JPL engineers installed the turret of the robotic arm on July 11. The turret is 40 kilograms in weight and contains PIXL and SHERLOC instruments as well as multiple cameras. The turret is also equipped with impact drills and coring equipment to collect rock samples that will eventually be brought back to Earth.
The engineering team started the motion test of the robot arm on July 19, and the whole system operated smoothly.
There are two other instruments on the Mars 2020 Mars. MOXIE will demonstrate the process of carbon dioxide production in the atmosphere of Mars, and the ground penetrating radar developed by Norway will study the geological formation beneath the surface of Mars.
Most important sample storage system
The last major assembly project on the Mars is a complex device for sorting, transferring and storing rock samples, allowing future unmanned Mars exploration missions to send samples back to Earth.
Sample Cache System This complex set of equipment has 17 independent motors, a roller that holds 9 drill bits, and 43 bushings for sealing samples from the Mars core.
Wallace said: "The most important thing (to be assembled) is what we call the storage system. This mechanism is located at the front of the rover. They are hidden inside the rover, when we use the drill bit at the top of the arm. Once the core sample is removed, it is transferred to the conveyor at the front of the rover and finally sealed and stored in the casing."
The part of the storage system inside the Rover is called the adaptive cache component and consists of only more than 3,000 components. Wallace said: "There is a small robotic arm that is responsible for the operation of the core, and a hardware for sealing and inspection of the casing."
After the core sample collection is completed, the Mars 2020 Mars will leave some of the casing containing the sample on the storage point on Mars for subsequent missions to bring it back to Earth.
JPL will also install the Mars helicopter on the abdomen of the Mars 2020 Mars, which will be the first ever to fly over the atmosphere of another planet.
"There are helicopters," Wallace added. "The helicopter (soon) will be assembled. It is located below the rover."
Experience more tests
This fall, engineers will conduct a series of tests on the Mars. The first is to connect the probe car to the descent phase for vibration testing. The fall phase of the Mars 2020 Mars uses the same type of landing system that sent the Curiosity Mars to Mars.
"We are making progress in all areas, including the completion of the cruise phase leading us to Mars and the landing system that slowly landed us on the surface of Mars," said John McNano (ohn McNamee), JPL Mars 2020 mission manager.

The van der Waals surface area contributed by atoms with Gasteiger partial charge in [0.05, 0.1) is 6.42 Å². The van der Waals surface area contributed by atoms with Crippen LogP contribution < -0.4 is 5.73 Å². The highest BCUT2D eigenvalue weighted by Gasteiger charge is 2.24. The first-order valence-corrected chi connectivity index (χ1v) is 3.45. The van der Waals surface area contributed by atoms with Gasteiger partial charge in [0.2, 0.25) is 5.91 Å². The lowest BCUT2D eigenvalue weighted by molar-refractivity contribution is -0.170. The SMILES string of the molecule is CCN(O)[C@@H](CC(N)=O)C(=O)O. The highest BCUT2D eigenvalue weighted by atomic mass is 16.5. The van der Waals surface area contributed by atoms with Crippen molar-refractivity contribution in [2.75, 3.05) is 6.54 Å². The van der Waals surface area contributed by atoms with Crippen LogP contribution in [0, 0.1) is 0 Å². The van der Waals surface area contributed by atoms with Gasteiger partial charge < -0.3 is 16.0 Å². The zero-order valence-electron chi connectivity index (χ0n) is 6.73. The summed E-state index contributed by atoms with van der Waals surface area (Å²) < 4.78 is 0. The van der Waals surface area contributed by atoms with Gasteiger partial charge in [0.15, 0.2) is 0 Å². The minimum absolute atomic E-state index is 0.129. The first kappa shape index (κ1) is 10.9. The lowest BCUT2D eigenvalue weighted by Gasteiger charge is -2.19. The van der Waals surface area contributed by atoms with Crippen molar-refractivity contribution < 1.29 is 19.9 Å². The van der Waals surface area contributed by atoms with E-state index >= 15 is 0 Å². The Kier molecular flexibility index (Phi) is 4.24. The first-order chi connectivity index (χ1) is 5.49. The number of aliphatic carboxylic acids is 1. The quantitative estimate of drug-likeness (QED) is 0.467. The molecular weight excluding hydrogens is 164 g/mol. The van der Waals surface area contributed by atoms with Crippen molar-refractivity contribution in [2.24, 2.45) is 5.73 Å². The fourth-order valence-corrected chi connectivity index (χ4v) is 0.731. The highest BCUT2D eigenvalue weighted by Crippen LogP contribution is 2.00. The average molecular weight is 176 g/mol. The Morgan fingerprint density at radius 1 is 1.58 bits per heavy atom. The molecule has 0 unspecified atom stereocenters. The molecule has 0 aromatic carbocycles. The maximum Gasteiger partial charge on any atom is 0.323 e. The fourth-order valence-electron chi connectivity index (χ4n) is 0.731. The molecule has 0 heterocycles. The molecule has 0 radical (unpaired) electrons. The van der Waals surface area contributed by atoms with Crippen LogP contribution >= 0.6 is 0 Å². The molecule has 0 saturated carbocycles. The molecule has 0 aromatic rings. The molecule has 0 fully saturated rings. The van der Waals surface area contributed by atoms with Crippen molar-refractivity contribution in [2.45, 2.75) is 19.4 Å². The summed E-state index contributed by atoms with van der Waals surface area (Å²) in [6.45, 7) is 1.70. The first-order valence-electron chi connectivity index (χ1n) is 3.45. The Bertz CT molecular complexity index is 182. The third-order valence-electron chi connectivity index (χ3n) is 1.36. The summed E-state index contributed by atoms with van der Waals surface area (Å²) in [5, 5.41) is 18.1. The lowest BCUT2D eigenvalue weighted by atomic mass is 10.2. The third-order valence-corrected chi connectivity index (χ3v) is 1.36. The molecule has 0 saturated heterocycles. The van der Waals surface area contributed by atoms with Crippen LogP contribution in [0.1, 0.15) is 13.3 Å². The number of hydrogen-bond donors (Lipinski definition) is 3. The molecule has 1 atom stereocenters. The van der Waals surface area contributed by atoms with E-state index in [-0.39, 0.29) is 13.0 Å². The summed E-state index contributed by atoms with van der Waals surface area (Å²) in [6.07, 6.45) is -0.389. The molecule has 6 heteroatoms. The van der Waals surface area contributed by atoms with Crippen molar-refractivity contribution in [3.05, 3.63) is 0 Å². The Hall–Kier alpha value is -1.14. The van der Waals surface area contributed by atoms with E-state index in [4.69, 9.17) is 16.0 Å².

The rover will then be separated from the descent phase and subjected to a thermal vacuum test to test the ability of the rover to adapt to the low temperature and low pressure of Mars. Wallace said they also plan to test the electromagnetic properties of the Mars 2020 Mars.
The cruise phase of the Mars 2020 Mars is scheduled to be shipped to the Kennedy Space Center in December. The Mars 2020 Mars and the down phase will be shipped from California to the launch site in February next year.
The insulation that protects the rover from entering the Martian atmosphere will also be transported to the launch site by the end of this year from Lockhid Martin, Colorado, Wallace said.
NASA reported earlier this year that the total cost of the Mars 2020 mission is expected to exceed the agency's previous $2.4 billion budget. Watson said on July 26 that the Mars 2020 mission had "sufficient time" to ship the equipment to the launch site.
After the rover, the descent phase and the cruise phase are all in place, the ground team will assemble the entire spacecraft onto the Atlas 5 rocket and connect to the rover's nuclear power source before the start of the 20-day main launch period. .
Earlier this month, NASA approved the use of 钚238 to fuel the Mars 2020 Mars.
Illustration: Mars 2020 Mars Rover to explore the artistic image of Mars
It is possible to launch spacecraft directly from Earth to Mars every 26 months, and next year's launch will begin on July 17.
According to the latest analysis, the launch window on July 17 will open at 9 am EST, and the daily launch window will be between 1 and 2 hours until August 5th.
Illustration: Mars 2020 Mars Rover is about to land in the Jay Zero Crater
The Mars 2020 Mars Rover plans to land on the 45-kilometer Jezero crater. Scientists believe that between 3.5 and 3.9 billion years ago, there was an ancient delta and lake in the Jay crater.